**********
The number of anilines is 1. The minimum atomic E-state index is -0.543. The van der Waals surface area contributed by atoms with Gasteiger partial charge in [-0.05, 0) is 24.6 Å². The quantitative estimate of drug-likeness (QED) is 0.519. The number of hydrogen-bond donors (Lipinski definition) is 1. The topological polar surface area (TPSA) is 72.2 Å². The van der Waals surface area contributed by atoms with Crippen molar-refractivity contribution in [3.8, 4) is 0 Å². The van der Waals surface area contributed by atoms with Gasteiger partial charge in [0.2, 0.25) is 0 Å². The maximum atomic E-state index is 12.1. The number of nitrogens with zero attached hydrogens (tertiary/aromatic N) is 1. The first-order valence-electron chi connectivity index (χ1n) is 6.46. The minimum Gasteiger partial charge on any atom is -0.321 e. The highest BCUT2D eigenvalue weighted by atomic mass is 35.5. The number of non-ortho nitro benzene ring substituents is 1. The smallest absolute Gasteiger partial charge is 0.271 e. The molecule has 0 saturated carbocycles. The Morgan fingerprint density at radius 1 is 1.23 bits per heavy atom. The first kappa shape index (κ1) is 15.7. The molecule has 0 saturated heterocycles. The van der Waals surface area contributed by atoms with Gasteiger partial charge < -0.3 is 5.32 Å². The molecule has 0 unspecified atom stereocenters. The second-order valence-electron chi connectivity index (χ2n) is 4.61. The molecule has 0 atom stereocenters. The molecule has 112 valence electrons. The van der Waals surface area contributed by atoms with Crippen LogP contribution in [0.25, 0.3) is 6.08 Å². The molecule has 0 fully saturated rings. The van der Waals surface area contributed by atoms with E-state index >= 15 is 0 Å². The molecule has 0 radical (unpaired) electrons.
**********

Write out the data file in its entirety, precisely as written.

The number of anilines is 1. The minimum atomic E-state index is -0.543. The van der Waals surface area contributed by atoms with Gasteiger partial charge in [-0.05, 0) is 24.6 Å². The quantitative estimate of drug-likeness (QED) is 0.519. The number of hydrogen-bond donors (Lipinski definition) is 1. The topological polar surface area (TPSA) is 72.2 Å². The van der Waals surface area contributed by atoms with Crippen molar-refractivity contribution in [3.8, 4) is 0 Å². The van der Waals surface area contributed by atoms with Gasteiger partial charge in [0.2, 0.25) is 0 Å². The maximum atomic E-state index is 12.1. The number of nitrogens with zero attached hydrogens (tertiary/aromatic N) is 1. The first-order valence-electron chi connectivity index (χ1n) is 6.46. The minimum Gasteiger partial charge on any atom is -0.321 e. The highest BCUT2D eigenvalue weighted by atomic mass is 35.5. The number of non-ortho nitro benzene ring substituents is 1. The smallest absolute Gasteiger partial charge is 0.271 e. The molecule has 0 saturated carbocycles. The Morgan fingerprint density at radius 1 is 1.23 bits per heavy atom. The first kappa shape index (κ1) is 15.7. The molecule has 0 saturated heterocycles. The van der Waals surface area contributed by atoms with Gasteiger partial charge < -0.3 is 5.32 Å². The molecule has 0 unspecified atom stereocenters. The second-order valence-electron chi connectivity index (χ2n) is 4.61. The molecule has 0 atom stereocenters. The molecule has 112 valence electrons. The van der Waals surface area contributed by atoms with Crippen LogP contribution in [0.25, 0.3) is 6.08 Å². The molecule has 0 fully saturated rings. The van der Waals surface area contributed by atoms with E-state index >= 15 is 0 Å². The molecule has 0 radical (unpaired) electrons.